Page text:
Leverage technology, take banking to the unserved and underserved

MFIs have been able to adapt to the competitive environment, have embraced different business models and have adopted technology to make them efficient and profitable. The transition to a bank would mean leveraging this knowledge to overcome the barriers to financial inclusion.

Balaji Parthasarathi Aug 24th 2018 A-A+
Balaji-Parthasarathi-Chief-Technology-Officer-Ujjivan-Small-Finance-Bank.jpg

As many of you may already know, Small Finance Banks (SFB) have been created with a mandate of furthering financial inclusion to sections of the economy not being served by other banks. Many of these banks have been largely successful as Micro Finance Institutes (MFI). As MFIs, they have been able to adapt to the competitive environment, have embraced different business models and have adopted technology to make them efficient and profitable. The transition to a bank would mean leveraging this knowledge in overcoming the barriers to financial inclusion.

The barriers to financial inclusion

The first barrier, by far the most important one, is that of financial literacy.  While Reserve Bank of India has been very active in this space, many SFB’s have incorporated a formal financial literacy program as part of their engagement. These programs enable individuals to understand basic principles and concepts related to budgeting, saving and responsible borrowing.

Keeping technology simple is a critical cog in the wheel for converting these individuals into “banking” customers. With the advent of UIDAI, many banks are using biometric authentication for transactions and as a means to on-board a customer. Customers no longer need to remember complicated PINs. It wouldn’t be wrong to say that biometric is the new pin enabling customers to embrace banking fearlessly.

The Pradhan Mantri Jan Dhan Yojana (PMJDY) has paved the way for many customers to have a bank account, but transacting for the financial literate, would still mean travelling far off distances; many a times at the cost of a day’s pay. This is the second barrier for inclusion - proximity to financial services.

This is where door step banking has come into play. These banks have their feet on street armed with handheld devices. The form factor of the handheld device has changed from a pin-pad micro-ATM into an integrated device (which is essentially a tablet with biometric and a printer). This has now become ubiquitous which allows to provide a wide range of banking services.

The third barrier is a lack of an identity which prevented many banks from lending to new customers. Regulation also does not allow opening of accounts without a KYC (Know Your customer). Aadhaar has changed this radically. Banks have been able to leverage this railroad to on-board customers at their place with the hand-held device through e-kyc. All that is needed is to use Aadhaar and biometric (fingerprint or iris) to authenticate the individual.

While technology has helped in overcoming these barriers to an extent, the overall cost of servicing is still high and this is perhaps the fourth barrier as it translates to a high cost to the end consumer. Digitization of processes, creating a less cash ecosystem and driving customers to self-service are key tenets to overcome this final barrier.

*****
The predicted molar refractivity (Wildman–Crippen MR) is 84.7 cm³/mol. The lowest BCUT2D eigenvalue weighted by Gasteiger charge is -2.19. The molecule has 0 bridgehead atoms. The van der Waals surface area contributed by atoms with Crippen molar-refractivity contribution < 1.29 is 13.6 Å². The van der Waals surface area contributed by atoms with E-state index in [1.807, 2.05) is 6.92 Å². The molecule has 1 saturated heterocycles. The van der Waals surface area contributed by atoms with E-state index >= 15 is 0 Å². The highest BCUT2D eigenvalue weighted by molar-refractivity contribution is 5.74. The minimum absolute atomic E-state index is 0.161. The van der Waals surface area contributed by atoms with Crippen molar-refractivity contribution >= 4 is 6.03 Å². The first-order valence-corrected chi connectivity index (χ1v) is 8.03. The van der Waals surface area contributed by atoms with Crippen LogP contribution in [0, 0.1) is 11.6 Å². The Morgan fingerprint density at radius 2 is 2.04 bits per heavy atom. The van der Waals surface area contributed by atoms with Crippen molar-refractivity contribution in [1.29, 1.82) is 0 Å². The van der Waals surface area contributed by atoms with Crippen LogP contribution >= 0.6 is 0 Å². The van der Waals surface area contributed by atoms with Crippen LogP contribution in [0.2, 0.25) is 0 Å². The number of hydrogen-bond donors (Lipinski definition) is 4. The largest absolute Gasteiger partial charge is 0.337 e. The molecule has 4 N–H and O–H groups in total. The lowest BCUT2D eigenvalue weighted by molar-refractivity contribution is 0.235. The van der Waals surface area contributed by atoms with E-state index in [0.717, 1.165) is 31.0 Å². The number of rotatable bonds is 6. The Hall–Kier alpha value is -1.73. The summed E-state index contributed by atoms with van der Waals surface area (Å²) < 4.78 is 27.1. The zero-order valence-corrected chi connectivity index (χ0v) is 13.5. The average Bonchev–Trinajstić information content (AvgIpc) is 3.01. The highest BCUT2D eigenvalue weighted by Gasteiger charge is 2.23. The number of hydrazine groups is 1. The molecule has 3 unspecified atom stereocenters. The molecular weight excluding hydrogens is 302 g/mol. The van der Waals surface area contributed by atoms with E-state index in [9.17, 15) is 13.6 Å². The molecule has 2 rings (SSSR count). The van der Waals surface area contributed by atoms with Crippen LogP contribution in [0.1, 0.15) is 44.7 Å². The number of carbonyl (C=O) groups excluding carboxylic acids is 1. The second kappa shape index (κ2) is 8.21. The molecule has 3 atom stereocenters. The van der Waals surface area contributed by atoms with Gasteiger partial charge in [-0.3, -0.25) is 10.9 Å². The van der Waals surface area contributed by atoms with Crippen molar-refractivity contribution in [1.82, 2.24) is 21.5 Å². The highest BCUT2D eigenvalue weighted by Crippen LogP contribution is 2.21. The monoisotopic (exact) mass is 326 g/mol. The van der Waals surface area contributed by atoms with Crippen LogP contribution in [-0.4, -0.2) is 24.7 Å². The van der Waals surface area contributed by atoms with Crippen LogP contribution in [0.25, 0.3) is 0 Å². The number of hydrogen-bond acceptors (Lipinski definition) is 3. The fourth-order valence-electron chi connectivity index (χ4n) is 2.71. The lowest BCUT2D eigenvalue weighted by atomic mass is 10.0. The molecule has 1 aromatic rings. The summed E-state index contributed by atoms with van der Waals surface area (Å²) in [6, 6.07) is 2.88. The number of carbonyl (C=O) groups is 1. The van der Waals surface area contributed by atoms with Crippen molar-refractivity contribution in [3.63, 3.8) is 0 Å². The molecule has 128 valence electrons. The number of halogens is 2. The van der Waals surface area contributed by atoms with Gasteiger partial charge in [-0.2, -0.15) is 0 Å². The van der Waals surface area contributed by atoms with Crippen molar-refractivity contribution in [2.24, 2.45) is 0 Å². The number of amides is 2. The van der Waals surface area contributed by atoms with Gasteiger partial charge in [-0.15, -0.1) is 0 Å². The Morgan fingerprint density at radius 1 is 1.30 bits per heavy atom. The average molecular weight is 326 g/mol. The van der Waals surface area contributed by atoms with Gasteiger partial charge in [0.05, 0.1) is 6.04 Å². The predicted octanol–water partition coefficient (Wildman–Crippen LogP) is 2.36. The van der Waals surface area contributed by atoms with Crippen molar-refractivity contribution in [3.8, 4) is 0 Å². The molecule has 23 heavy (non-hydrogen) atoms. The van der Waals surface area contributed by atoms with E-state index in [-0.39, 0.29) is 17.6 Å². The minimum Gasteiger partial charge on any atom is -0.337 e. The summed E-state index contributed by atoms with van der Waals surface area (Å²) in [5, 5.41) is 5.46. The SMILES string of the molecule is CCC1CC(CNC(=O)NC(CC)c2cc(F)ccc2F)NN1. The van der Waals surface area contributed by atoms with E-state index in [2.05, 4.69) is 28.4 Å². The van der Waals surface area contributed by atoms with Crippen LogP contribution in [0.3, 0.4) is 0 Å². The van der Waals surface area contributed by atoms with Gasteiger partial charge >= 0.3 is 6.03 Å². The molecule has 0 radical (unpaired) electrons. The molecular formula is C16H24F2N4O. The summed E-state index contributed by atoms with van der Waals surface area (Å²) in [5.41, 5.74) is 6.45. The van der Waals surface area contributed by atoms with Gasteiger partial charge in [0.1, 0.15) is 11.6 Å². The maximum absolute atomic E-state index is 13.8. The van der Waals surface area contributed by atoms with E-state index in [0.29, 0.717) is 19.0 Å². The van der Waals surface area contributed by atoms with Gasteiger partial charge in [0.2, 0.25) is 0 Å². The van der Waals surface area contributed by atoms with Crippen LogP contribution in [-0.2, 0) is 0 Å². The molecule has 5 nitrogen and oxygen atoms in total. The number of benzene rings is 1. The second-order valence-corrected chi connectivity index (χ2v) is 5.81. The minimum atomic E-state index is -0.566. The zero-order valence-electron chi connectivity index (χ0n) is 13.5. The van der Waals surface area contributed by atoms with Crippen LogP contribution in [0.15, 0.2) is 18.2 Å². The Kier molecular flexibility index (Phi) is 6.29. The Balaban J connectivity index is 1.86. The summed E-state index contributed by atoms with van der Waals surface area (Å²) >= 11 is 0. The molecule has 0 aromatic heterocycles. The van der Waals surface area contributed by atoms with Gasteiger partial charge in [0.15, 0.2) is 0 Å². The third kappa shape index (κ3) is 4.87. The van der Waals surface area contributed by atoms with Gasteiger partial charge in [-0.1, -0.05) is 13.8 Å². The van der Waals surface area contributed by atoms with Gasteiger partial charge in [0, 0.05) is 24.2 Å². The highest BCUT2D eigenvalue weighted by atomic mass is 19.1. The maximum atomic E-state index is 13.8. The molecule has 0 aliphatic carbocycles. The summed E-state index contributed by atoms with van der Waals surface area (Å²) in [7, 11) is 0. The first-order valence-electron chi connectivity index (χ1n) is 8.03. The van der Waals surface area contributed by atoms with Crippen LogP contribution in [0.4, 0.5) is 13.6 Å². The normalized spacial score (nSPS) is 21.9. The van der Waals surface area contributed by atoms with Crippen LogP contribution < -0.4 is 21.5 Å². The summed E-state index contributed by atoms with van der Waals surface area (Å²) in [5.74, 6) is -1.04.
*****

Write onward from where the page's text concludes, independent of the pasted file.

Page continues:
Overcoming the barriers

Digitization of processes has seen an accelerated adoption thanks to the availability of a digital footprint (C-KYC, CIBIL) of the customer. Many banks are embracing RPA for automating the back office processes.  Artificial Intelligence (AI) and Machine Learning (ML) have also begun to make inroads into credit functions as well. Machines are beginning to learn how underwriting is being done. Banks are at various stages of making the entire value chain seamless and efficient.

Traditional scoring models continue to be mainstream in banks and in a way limit lending. In collaboration with Fintechs, many have started experimenting with scoring models using alternate data. These models rely on real online data and use AI/ML extensively. Unlike traditional scores that rely on history, these allow the “under-banked” to truly embrace banking.  

The United Payments Infrastructure (UPI) has revolutionised the payments and remittances space; it has made a kirana a quasi-bank teller. Salaries that are paid in cash are beginning to enter the banking system through these kiranas. Cash is increasingly travelling digitally to the intended beneficiary. Alternate payment modes like QR codes are finding increasing prominence in these kirana shops that allow additional convenience.

Recent developments in the telecom industry suggest that it’s only a matter of time before smart phone penetration explodes. Cheaper phones and a reliable network would mean a virtual breakdown of barriers for ownership and an accelerated journey towards being “digital”.

Digital world opens up a totally new frontier for the user. We have already seen a proliferation of peer-to-peer lending which is like a marketplace for lenders and borrowers. There are platforms that allow anyone anywhere to fund. Cryptocurrencies haven’t really taken off yet, but there are companies working to allow people to monetise smaller transactions, make payments in cryptocurrencies and lend between themselves.

In summary, technology will enable the traditional banks more efficient. It will spur the emergence of new business models and partnerships. The underserved will slowly embrace digital banking and unknowingly create a footprint. Eventually, a variety of financial service providers would fight tooth and nail for the “new to bank” customers.

Balaji Parthasarathi is Chief Technology Officer, Ujjivan Small Finance Bank.

Disclaimer: This article is published as part of the IDG Contributor Network. The views expressed in this article are solely those of the contributing authors and not of IDG Media and its editor(s).